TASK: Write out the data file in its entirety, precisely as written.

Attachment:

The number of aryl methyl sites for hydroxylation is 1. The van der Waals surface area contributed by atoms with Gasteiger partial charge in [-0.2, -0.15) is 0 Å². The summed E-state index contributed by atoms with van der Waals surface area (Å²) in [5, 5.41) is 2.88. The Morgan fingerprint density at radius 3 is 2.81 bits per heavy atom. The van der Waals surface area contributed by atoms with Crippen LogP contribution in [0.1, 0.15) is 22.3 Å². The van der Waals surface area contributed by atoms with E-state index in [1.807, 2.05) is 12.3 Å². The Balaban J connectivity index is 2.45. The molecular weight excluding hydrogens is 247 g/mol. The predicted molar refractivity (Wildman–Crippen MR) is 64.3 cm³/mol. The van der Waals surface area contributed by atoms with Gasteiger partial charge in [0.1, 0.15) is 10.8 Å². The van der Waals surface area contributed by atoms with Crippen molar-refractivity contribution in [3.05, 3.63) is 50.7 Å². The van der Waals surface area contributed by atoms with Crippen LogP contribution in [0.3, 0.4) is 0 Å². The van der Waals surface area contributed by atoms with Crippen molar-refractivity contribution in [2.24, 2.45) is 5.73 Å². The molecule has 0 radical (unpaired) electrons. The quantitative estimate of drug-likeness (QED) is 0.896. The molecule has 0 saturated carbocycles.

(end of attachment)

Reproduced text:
The number of aryl methyl sites for hydroxylation is 1. The van der Waals surface area contributed by atoms with Gasteiger partial charge in [-0.2, -0.15) is 0 Å². The summed E-state index contributed by atoms with van der Waals surface area (Å²) in [5, 5.41) is 2.88. The Morgan fingerprint density at radius 3 is 2.81 bits per heavy atom. The van der Waals surface area contributed by atoms with Crippen LogP contribution in [0.1, 0.15) is 22.3 Å². The van der Waals surface area contributed by atoms with E-state index in [1.807, 2.05) is 12.3 Å². The Balaban J connectivity index is 2.45. The molecular weight excluding hydrogens is 247 g/mol. The predicted molar refractivity (Wildman–Crippen MR) is 64.3 cm³/mol. The van der Waals surface area contributed by atoms with Gasteiger partial charge in [0.1, 0.15) is 10.8 Å². The van der Waals surface area contributed by atoms with Crippen molar-refractivity contribution in [3.05, 3.63) is 50.7 Å². The van der Waals surface area contributed by atoms with Crippen LogP contribution in [0.3, 0.4) is 0 Å². The van der Waals surface area contributed by atoms with Crippen molar-refractivity contribution in [2.24, 2.45) is 5.73 Å². The molecule has 0 radical (unpaired) electrons. The quantitative estimate of drug-likeness (QED) is 0.896. The molecule has 0 saturated carbocycles.